|Barked: Mon Feb 25, '13 2:34pm PST |
|I worked with sled dogs for a couple of years and although the majority of them were purely sled dogs, some of the pointer cross dogs were also pets and used to be taken for walks as well as out mushing...
After a while, Marley will naturally start to differentiate between the harness and a leash... The pointers always knew If I walked to their kennel with a leash, they would always look rather disappointed, knowing that they would have to behave and walk nicely but if I approached with the harnesses, it was game on and I've never seen dogs look so excited!
As for building up his strength to pull, I would start small... Maybe pulling the scooter with you running beside it instead of standing on it. If you can run alongside the scooter, you can encourage Marley to run faster without the sudden weight of a human to pull. Build him up slowly. After a while jump in the scooter for 10/20 meters and then jump off... This is how we trained the younger dogs to pull... It's all about building up his muscles. Pulling in harness uses muscles in his chest and shoulders that he probably hasn't used too much before.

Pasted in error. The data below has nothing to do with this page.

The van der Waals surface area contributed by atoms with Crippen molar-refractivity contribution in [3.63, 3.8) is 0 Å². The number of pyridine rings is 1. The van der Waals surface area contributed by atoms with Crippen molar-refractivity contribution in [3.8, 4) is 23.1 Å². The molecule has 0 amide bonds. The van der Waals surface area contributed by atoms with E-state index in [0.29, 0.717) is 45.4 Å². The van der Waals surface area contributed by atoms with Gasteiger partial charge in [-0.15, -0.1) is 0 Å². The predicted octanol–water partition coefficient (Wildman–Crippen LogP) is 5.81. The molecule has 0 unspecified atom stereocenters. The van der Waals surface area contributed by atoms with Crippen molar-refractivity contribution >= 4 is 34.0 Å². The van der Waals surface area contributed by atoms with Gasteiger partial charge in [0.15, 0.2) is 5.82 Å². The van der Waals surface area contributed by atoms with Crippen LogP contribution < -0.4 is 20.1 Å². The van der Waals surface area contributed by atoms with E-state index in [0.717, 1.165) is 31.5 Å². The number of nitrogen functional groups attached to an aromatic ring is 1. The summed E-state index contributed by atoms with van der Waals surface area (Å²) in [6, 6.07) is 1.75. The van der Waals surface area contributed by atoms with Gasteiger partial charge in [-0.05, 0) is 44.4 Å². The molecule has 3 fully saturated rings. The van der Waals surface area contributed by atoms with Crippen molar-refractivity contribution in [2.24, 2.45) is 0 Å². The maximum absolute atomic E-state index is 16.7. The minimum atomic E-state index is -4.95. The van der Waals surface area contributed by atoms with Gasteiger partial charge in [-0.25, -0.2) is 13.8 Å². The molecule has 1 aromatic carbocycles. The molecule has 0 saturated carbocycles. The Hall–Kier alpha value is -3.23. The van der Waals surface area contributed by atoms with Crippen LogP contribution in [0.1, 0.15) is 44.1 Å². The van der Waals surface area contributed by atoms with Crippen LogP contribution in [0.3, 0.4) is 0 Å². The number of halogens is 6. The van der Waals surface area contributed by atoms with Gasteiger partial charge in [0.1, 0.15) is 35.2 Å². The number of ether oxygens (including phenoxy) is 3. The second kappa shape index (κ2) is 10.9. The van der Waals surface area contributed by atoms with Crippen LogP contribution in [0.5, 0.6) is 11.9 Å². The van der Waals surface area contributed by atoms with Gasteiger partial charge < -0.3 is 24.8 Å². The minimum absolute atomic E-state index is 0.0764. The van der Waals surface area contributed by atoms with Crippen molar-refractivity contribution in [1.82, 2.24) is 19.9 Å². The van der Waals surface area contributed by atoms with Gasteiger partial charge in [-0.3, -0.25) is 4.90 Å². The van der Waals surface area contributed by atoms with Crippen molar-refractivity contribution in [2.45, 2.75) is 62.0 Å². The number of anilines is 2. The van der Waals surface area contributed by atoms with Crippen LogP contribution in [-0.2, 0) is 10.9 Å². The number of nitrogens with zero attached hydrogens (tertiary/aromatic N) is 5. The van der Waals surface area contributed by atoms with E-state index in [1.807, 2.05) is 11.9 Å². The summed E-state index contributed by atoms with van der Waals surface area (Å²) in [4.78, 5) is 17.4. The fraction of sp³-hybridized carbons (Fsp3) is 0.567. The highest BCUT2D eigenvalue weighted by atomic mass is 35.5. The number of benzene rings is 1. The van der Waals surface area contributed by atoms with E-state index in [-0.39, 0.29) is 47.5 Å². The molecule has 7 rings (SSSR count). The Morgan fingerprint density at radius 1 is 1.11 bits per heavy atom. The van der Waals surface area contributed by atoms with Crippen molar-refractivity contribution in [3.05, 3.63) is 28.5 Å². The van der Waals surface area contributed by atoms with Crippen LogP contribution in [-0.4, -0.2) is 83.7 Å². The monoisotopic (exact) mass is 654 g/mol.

Scooters are brilliant fun for you and Marley and no doubt Marley will have a ball pulling you, but start small. Build his pulling strength up gradually and always encourage him to pull in harness... You could even try jogging with him in harness, encouraging him to pull at the start and build up to a scooter...
Using the cue 'hike' is what we used... Teach Marley that 'hike' means pull and you're on the right track. That way, when you're walking him on leash and you don't use 'hike', he'll know that it's not time to pull
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